One of the defining philosophies of the local Singularity Institute community here is “Munchkining at life”. Where I come from we would call it min/maxing your life, or hacking your life. It refers to winning (making money or happiness) by unconventional or unexpected means. You’re following the rules (laws and ethics) but not obeying societal expectations.

Eliezer Yudkowsky and Michael Vassar proclaim (loudly and to anyone who will listen) that there are a huge number of munchkining opportunities for anyone to take. Low-hanging fruit, in other words. They believe this strongly enough that they’ve told us that one of the goals of Rationality Boot Camp is to produce millionaires, by teaching us the skills we need to notice and take advantage of these munchkin opportunities.

If Michael and Eliezer are correct about the low-hanging fruit, and if they can successfully teach the appropriate skills, then it makes sense that SingInst is paying for us to be here: they expect to get a lot of big donations, either from us directly in a few years, or through us because we end up in powerful positions.

Anyway, we had a session about munchkining today, called “The World is Mad.” Eliezer first polled us about how much weight we assigned to the implication that “nobody else is doing X” should mean that X is a bad idea. I gave the weight four out of ten, and the answers were quite varied. Eliezer then gave lots of examples of things people weren’t doing which were obviously a good idea (and things which people were doing which were shown to be retarded):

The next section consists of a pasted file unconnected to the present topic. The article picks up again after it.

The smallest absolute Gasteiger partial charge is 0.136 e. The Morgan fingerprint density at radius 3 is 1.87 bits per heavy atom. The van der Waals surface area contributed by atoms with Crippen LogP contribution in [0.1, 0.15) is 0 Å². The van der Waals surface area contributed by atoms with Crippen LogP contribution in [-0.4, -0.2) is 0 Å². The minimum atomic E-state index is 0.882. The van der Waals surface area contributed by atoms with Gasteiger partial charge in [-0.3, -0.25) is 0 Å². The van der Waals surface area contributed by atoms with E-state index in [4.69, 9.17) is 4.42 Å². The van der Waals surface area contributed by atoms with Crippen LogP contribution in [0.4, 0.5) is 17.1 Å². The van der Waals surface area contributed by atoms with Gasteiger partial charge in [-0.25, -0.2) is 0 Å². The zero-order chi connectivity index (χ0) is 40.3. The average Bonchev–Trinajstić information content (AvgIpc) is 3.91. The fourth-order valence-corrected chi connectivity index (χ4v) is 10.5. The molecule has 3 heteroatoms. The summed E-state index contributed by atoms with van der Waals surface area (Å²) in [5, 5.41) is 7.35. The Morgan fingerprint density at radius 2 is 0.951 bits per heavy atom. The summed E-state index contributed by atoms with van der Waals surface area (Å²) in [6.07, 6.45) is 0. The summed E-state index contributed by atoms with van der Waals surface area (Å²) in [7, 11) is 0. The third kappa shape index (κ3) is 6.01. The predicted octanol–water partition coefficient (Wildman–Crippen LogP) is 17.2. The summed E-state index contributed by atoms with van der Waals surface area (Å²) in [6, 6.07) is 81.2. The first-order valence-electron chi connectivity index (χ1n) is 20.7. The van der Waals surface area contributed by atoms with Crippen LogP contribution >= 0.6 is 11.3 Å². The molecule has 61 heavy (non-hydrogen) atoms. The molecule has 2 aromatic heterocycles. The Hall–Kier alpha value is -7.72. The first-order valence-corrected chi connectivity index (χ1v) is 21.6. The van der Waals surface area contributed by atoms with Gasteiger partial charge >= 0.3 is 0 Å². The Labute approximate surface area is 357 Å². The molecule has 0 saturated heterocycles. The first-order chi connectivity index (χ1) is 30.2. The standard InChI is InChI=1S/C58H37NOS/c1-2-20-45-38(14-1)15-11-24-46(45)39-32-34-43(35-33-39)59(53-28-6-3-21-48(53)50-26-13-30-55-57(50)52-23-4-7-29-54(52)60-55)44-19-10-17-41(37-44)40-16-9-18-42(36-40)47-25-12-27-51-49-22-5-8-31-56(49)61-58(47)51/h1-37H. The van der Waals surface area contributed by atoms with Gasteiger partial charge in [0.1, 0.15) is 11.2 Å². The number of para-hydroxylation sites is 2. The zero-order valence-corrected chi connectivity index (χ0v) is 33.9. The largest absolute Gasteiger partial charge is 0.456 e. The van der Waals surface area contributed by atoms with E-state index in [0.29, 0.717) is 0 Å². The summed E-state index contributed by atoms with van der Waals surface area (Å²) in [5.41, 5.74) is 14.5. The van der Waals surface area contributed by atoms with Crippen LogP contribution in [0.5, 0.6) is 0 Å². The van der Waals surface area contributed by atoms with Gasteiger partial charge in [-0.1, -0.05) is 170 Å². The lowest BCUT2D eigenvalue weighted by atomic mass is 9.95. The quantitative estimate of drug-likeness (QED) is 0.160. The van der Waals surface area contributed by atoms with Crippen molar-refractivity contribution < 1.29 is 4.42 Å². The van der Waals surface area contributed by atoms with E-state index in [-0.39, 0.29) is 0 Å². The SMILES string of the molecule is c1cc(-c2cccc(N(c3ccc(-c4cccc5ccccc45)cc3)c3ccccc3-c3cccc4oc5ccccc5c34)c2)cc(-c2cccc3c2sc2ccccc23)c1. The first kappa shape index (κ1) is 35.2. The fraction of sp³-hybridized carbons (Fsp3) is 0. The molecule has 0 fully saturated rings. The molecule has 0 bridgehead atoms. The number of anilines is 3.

For each of these we rated how much this caused us to believe the “world is mad” hypothesis. For me the most impressive one was the hospital checklist one, followed by prison rape. How much do each of these cause you to update?

I guess the experiment is to determine whether people can really internalize that “the world is mad”. Eliezer and Michael were saying that they present people with all this data, and yet people still look at what others are doing to determine whether something is a good idea. I can see what they’re saying, because despite all this, I haven’t updated more than a couple points on that scale. I initially answered 4 out of 10; I would now put my estimation of “the world is mad” at about 6 or 7. I am still not fully updated to that view; it’s hard for me to internalize.

Apparently one science fiction author, Jack Vance, treats this view as a skill, “zs’hanh”, which is defined as “contemptuous indifference to the activity of others”. Eliezer tweaked this definition to “contemptuous indifference to the inactivity of others. I expect to make a lot of progress learning this skill this summer.